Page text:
Two weeks ago, I did something drastic. I deactivated my Facebook account. 

I have been checking Facebook regularly and posting daily ever since late 2007. More than just a creativity outlet, I used Facebook to communicate with my friends, even more than email, texting or telephone calls, and also for regularly stalking the profile of the woman I'm in love with to get in touch with people I had lost sight of long ago. In many ways one could say I was solidly addicted. 

But lately I have begun feeling that Facebook brought more drama into my life than I was willing to handle. The language of liking and commenting and sharing had become, with certain members of my ever-complicated family, a mode of passive-aggressiveness that would cause me stress and anxiety whenever I'd be tossing in my bed at night and see my phone's screen light up, and get out of bed to fetch it, only to see that it was just someone who sent me three extra moves on Candy Crush. 

Which brings me to the next point: the fact that social media, with Facebook being the main culprit, has not helped alleviate my stress levels. Instead, it has scattered my ability to focus all over the place. And at the point where I stand right now, I need my focus more than anything. I can't allow myself to have my soul sucked by social media. I can't compare my life to that of others and beat myself up instead of setting things in motions for myself. As to procrastinating, I have been browsing Pinterest and Instagram much more, lately, but they are FAR more inspiring than Facebook, let's admit it.

Also, there was also the matter that Facebook made me procrastinate too much. I use my computer to write, and I've been struggling with writer's block for ages. As much as I tried to put myself in work mode by leaving my bed and going to write at Politics and Prose with a piping pot of Earl Grey, I'd end up turning the wifi on to use my go-to online French-to-English dictionary. And then the white-on-blue icon on my bookmarks bar would beckon me, and I would tell myself that I'd just pop my head in, and in spite of not getting any interesting notifications, I'd be sucked in reading posts by pages and groups, and the most work I would achieve by the time the library would close would be to post an Instagram picture of my Earl Grey with the mention that I'm about to get off social media and write (yes, shameless confession here.)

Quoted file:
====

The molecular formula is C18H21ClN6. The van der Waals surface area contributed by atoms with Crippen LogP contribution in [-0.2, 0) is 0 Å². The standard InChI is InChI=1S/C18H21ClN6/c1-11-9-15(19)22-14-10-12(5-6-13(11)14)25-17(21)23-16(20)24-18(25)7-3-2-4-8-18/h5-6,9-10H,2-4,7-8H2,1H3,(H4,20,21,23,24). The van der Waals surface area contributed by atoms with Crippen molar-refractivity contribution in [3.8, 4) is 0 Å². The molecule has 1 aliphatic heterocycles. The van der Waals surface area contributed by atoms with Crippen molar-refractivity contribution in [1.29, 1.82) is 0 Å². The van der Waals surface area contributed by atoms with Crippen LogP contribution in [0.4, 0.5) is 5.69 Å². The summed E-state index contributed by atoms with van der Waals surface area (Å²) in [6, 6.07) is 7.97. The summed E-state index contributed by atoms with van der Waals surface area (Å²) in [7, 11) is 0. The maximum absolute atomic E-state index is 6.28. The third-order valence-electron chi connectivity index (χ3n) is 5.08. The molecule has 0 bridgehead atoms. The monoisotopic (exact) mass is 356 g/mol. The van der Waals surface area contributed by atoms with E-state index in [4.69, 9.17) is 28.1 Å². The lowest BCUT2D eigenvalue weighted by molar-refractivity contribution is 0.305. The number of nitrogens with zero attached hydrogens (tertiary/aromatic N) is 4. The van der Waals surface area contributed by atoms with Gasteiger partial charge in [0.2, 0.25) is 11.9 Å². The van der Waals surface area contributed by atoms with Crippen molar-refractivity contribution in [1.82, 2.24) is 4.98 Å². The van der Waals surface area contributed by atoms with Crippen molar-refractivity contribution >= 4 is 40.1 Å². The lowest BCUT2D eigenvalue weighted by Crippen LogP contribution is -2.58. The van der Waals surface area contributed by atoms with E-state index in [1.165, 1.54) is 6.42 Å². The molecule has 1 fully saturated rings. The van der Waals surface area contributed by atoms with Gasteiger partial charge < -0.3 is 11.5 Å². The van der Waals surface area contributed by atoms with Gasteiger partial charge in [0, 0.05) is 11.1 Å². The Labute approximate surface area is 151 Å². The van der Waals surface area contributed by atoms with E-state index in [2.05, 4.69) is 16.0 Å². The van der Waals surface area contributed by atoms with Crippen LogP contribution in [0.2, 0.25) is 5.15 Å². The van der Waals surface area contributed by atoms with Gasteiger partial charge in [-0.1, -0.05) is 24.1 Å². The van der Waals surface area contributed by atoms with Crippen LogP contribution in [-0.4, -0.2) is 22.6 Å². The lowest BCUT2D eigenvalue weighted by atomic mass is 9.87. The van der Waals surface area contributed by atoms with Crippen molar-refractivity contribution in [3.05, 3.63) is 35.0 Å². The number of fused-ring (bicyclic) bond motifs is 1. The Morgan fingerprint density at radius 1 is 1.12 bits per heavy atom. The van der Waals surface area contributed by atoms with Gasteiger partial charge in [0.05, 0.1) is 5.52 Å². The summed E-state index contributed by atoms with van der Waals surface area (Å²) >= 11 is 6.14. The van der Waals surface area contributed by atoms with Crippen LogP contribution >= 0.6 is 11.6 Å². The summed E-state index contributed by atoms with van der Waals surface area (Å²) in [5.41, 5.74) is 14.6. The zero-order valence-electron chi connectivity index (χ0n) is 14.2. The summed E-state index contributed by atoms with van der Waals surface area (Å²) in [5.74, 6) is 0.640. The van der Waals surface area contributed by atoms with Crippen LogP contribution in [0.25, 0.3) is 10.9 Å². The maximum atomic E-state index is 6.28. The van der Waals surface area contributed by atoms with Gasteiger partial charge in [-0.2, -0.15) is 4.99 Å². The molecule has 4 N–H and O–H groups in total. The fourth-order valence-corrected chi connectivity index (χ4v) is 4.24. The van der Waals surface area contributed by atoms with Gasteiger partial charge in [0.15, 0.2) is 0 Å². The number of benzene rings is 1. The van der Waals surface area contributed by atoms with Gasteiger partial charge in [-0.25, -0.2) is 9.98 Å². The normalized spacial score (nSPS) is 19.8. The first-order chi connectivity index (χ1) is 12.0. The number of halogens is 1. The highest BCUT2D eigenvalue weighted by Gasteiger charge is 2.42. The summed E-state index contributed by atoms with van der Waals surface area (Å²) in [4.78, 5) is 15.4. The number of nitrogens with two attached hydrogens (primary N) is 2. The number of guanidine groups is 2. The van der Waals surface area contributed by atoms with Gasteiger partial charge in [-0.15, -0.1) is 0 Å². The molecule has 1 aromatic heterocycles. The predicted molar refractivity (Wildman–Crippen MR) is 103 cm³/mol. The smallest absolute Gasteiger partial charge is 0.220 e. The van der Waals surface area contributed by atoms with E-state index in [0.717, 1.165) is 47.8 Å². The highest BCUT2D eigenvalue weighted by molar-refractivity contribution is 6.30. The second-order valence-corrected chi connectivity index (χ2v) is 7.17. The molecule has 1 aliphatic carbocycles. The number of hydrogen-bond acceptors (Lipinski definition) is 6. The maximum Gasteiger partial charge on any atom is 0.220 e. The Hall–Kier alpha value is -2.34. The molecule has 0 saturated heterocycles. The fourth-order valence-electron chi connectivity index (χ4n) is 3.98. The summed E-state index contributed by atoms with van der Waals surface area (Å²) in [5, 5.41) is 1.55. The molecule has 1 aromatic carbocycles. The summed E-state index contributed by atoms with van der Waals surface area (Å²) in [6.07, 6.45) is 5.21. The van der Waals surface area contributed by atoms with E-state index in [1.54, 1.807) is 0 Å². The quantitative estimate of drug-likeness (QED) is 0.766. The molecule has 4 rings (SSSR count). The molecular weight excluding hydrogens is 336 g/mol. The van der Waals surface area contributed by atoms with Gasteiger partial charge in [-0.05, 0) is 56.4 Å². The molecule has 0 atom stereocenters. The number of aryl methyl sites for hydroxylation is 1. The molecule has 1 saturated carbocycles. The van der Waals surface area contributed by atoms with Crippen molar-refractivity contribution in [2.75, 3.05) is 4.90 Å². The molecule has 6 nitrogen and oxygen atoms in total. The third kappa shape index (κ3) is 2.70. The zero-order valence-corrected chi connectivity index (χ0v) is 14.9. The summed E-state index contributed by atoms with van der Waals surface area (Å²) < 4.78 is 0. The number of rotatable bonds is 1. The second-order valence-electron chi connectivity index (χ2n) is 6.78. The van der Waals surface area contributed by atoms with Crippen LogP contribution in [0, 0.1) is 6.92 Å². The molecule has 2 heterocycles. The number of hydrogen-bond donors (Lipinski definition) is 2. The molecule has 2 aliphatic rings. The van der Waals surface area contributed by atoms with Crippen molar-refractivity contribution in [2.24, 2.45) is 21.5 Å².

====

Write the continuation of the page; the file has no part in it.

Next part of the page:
So when I set myself the goal to finish a short book before the end of May, I knew I had to make a drastic change to my lifestyle. So I posted a message announcing what I was going to do, and leaving a way for people to stay in touch with me. And twenty-four hours later, I closed Facebook. There was a short withdrawal period during which I felt the urge to post statuses about me missing Facebook, or my insomnia, or an insight on running into other French people I knew at the grocery store while I looked like a hot mess. But soon the urge went away, and I felt less anxious to [over]share. I also had to adjust to not getting daily and worldwide news from Facebook anymore, and like a responsible citizen, go read the papers every morning (The Huffington Post, Le Monde, The Telegraph, L'Orient Le Jour, CNN and BBC)

What I miss is seeing regular updates from the handful of people I consider my true friends*. I also miss using Facebook as a way to share some of my writing**, and having my friends' feedback almost instantly (since many use Facebook strictly on their mobiles, I can see how they wouldn't go through the trouble of creating a profile to comment on a blog, or even less reading a blog in the first place). 

So, will I re-activate my account anytime soon? Not before I finish the aforementioned writing project I am working on. What about after? I'll see. I am tempted to create another account where I only add real friends, and I subscribe to less pages, only those that are relevant to my interests***.

*(about twenty, or to be nice, thirty out of my current count of three hundred and fifty-six)
**(mostly my crazy adventures, such as running out of gas in the middle of nowhere at three in the morning)
***(I've currently got more than 3000 on my count since 2008, and I can't even begin to unsubscribe from them).

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